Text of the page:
Traps, Tricks & Mistakes: Exhausted So

This post is a collaboration with Mr Andrew Crosby who is an expert in chess gambits.
Andrew usually plays them in his games with great success. In addition, he is an active member of our virtual club taking part in our online tournaments and matches.

The American Chess Cup began in 2022 using a hybrid format of games and a double-elimination bracket. 2023 edition repeated this system and eight GMs took part facing each other in a two-game classical (90+30) mini-match elimination. The winner in every mini-match progressed to a further knock-out round while the losing players competed in a second elimination bracket. The winner of the latter could still win the tournament by beating the winner of the main bracket in the last round (or grand final).

Every mini-match consisted of two classical games, rapid, blitz, and eventually armageddon tiebreaks until a winner was decided.

This seemingly intricate system has the advantage of giving every player a second chance.

In the 2023 edition of the American Cup, GM Hikaru Nakamura was the winner in the main bracket. And because GM Wesley So won the elimination bracket, he earned the right to play the final match against Nakamura.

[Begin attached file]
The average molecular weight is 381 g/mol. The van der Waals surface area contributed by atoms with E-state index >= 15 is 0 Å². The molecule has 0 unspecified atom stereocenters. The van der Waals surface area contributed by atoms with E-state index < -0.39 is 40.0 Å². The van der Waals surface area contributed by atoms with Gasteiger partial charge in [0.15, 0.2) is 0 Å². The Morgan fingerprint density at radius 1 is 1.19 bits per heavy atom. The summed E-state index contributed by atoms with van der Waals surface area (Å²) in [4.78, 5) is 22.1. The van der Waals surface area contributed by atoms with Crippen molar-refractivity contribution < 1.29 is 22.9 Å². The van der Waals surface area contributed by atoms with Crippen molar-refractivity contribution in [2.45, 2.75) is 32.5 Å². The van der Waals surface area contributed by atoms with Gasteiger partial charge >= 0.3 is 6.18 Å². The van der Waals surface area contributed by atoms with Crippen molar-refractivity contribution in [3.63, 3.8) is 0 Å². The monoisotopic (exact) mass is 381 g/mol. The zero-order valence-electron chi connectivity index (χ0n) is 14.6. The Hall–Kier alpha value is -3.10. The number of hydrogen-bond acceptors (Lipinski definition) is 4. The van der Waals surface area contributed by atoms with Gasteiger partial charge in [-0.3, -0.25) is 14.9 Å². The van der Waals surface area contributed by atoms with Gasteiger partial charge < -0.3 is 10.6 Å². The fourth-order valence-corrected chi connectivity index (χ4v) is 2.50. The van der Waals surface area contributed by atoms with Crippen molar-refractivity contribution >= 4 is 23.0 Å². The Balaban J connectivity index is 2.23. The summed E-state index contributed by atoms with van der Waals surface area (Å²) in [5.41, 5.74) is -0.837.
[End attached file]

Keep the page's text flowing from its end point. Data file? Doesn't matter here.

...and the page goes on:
After both players tied their classical games, they proceeded to the tiebreaks, which So managed to win. However, because the tournament is a double-elimination knock-out, Nakamura had a second chance and both players faced each other in a new series of four rapid games. The first three were tough games but all ended in a draw. However, the shock came in the fourth game when probably due to the mental effort expended in the games played in the previous 10 days, Wesley So blundered leaving his queen trapped.

The Open Section had a prize fund of $200,000. As a winner, Nakamura earned $50,000 plus the $10,000 bonus for winning the championship bracket. On his part, Wesley So earned $35,000 for his brilliant effort.

In chess history there are others examples of trapped queens.

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